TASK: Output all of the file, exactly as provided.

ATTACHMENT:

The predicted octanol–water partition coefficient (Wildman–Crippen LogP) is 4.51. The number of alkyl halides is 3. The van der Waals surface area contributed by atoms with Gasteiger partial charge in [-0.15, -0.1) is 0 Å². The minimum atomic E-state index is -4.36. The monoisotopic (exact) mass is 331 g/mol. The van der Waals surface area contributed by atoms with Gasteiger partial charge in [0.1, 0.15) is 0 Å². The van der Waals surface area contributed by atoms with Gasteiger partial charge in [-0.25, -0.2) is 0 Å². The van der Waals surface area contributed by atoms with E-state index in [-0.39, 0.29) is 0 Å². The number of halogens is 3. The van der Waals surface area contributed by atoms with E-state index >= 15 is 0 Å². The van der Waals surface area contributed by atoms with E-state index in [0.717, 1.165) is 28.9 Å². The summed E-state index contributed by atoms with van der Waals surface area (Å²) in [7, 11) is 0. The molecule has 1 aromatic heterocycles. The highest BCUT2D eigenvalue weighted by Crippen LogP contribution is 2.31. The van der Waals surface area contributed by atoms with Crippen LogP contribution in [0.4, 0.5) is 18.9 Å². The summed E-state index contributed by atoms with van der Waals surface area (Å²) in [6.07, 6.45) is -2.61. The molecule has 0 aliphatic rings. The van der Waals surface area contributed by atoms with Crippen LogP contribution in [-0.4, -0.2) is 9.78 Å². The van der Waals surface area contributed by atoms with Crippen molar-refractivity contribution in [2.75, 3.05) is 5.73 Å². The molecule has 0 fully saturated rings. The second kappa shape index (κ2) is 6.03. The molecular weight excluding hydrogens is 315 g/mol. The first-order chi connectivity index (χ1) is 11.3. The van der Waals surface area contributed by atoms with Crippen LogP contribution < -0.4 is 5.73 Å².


The predicted octanol–water partition coefficient (Wildman–Crippen LogP) is 4.51. The number of alkyl halides is 3. The van der Waals surface area contributed by atoms with Gasteiger partial charge in [-0.15, -0.1) is 0 Å². The minimum atomic E-state index is -4.36. The monoisotopic (exact) mass is 331 g/mol. The van der Waals surface area contributed by atoms with Gasteiger partial charge in [0.1, 0.15) is 0 Å². The van der Waals surface area contributed by atoms with Gasteiger partial charge in [-0.25, -0.2) is 0 Å². The van der Waals surface area contributed by atoms with E-state index in [-0.39, 0.29) is 0 Å². The number of halogens is 3. The van der Waals surface area contributed by atoms with E-state index >= 15 is 0 Å². The van der Waals surface area contributed by atoms with E-state index in [0.717, 1.165) is 28.9 Å². The summed E-state index contributed by atoms with van der Waals surface area (Å²) in [7, 11) is 0. The molecule has 1 aromatic heterocycles. The highest BCUT2D eigenvalue weighted by Crippen LogP contribution is 2.31. The van der Waals surface area contributed by atoms with Crippen LogP contribution in [0.4, 0.5) is 18.9 Å². The summed E-state index contributed by atoms with van der Waals surface area (Å²) in [6.07, 6.45) is -2.61. The molecule has 0 aliphatic rings. The van der Waals surface area contributed by atoms with Crippen LogP contribution in [-0.4, -0.2) is 9.78 Å². The van der Waals surface area contributed by atoms with Crippen molar-refractivity contribution in [2.75, 3.05) is 5.73 Å². The molecule has 0 fully saturated rings. The second kappa shape index (κ2) is 6.03. The molecular weight excluding hydrogens is 315 g/mol. The first-order chi connectivity index (χ1) is 11.3. The van der Waals surface area contributed by atoms with Crippen LogP contribution < -0.4 is 5.73 Å².